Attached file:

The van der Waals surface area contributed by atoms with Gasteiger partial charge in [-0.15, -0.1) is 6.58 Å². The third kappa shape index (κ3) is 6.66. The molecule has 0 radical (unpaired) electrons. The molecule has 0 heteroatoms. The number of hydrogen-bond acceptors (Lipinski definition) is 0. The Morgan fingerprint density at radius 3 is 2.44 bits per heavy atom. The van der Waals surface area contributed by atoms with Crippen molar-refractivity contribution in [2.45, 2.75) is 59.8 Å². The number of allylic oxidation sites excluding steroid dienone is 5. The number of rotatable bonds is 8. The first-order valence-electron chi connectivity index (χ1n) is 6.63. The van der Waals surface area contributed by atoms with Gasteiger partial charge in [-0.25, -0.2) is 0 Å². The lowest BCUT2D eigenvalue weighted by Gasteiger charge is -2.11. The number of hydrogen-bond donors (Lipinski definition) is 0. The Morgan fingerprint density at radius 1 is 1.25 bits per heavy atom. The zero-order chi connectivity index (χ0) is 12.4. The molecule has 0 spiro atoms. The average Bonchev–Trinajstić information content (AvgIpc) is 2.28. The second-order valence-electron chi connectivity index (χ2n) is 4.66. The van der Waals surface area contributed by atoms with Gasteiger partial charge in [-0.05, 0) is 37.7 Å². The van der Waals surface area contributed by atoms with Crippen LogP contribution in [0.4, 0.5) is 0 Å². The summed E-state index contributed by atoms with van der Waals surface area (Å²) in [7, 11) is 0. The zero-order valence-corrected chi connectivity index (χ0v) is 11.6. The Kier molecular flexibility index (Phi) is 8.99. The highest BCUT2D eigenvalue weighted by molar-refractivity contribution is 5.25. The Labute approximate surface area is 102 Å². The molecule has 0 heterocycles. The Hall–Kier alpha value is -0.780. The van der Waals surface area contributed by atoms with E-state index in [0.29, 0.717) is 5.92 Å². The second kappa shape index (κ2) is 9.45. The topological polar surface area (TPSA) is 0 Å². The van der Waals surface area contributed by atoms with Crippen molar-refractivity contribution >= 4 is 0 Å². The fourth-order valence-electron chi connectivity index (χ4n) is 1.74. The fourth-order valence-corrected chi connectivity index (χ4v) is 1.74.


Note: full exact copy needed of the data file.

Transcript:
The van der Waals surface area contributed by atoms with Gasteiger partial charge in [-0.15, -0.1) is 6.58 Å². The third kappa shape index (κ3) is 6.66. The molecule has 0 radical (unpaired) electrons. The molecule has 0 heteroatoms. The number of hydrogen-bond acceptors (Lipinski definition) is 0. The Morgan fingerprint density at radius 3 is 2.44 bits per heavy atom. The van der Waals surface area contributed by atoms with Crippen molar-refractivity contribution in [2.45, 2.75) is 59.8 Å². The number of allylic oxidation sites excluding steroid dienone is 5. The number of rotatable bonds is 8. The first-order valence-electron chi connectivity index (χ1n) is 6.63. The van der Waals surface area contributed by atoms with Gasteiger partial charge in [-0.25, -0.2) is 0 Å². The lowest BCUT2D eigenvalue weighted by Gasteiger charge is -2.11. The number of hydrogen-bond donors (Lipinski definition) is 0. The Morgan fingerprint density at radius 1 is 1.25 bits per heavy atom. The zero-order chi connectivity index (χ0) is 12.4. The molecule has 0 spiro atoms. The average Bonchev–Trinajstić information content (AvgIpc) is 2.28. The second-order valence-electron chi connectivity index (χ2n) is 4.66. The van der Waals surface area contributed by atoms with Gasteiger partial charge in [-0.05, 0) is 37.7 Å². The van der Waals surface area contributed by atoms with Crippen LogP contribution in [0.4, 0.5) is 0 Å². The summed E-state index contributed by atoms with van der Waals surface area (Å²) in [7, 11) is 0. The zero-order valence-corrected chi connectivity index (χ0v) is 11.6. The Kier molecular flexibility index (Phi) is 8.99. The highest BCUT2D eigenvalue weighted by molar-refractivity contribution is 5.25. The Labute approximate surface area is 102 Å². The molecule has 0 heterocycles. The Hall–Kier alpha value is -0.780. The van der Waals surface area contributed by atoms with E-state index in [0.29, 0.717) is 5.92 Å². The second kappa shape index (κ2) is 9.45. The topological polar surface area (TPSA) is 0 Å². The van der Waals surface area contributed by atoms with Crippen molar-refractivity contribution >= 4 is 0 Å². The fourth-order valence-electron chi connectivity index (χ4n) is 1.74. The fourth-order valence-corrected chi connectivity index (χ4v) is 1.74.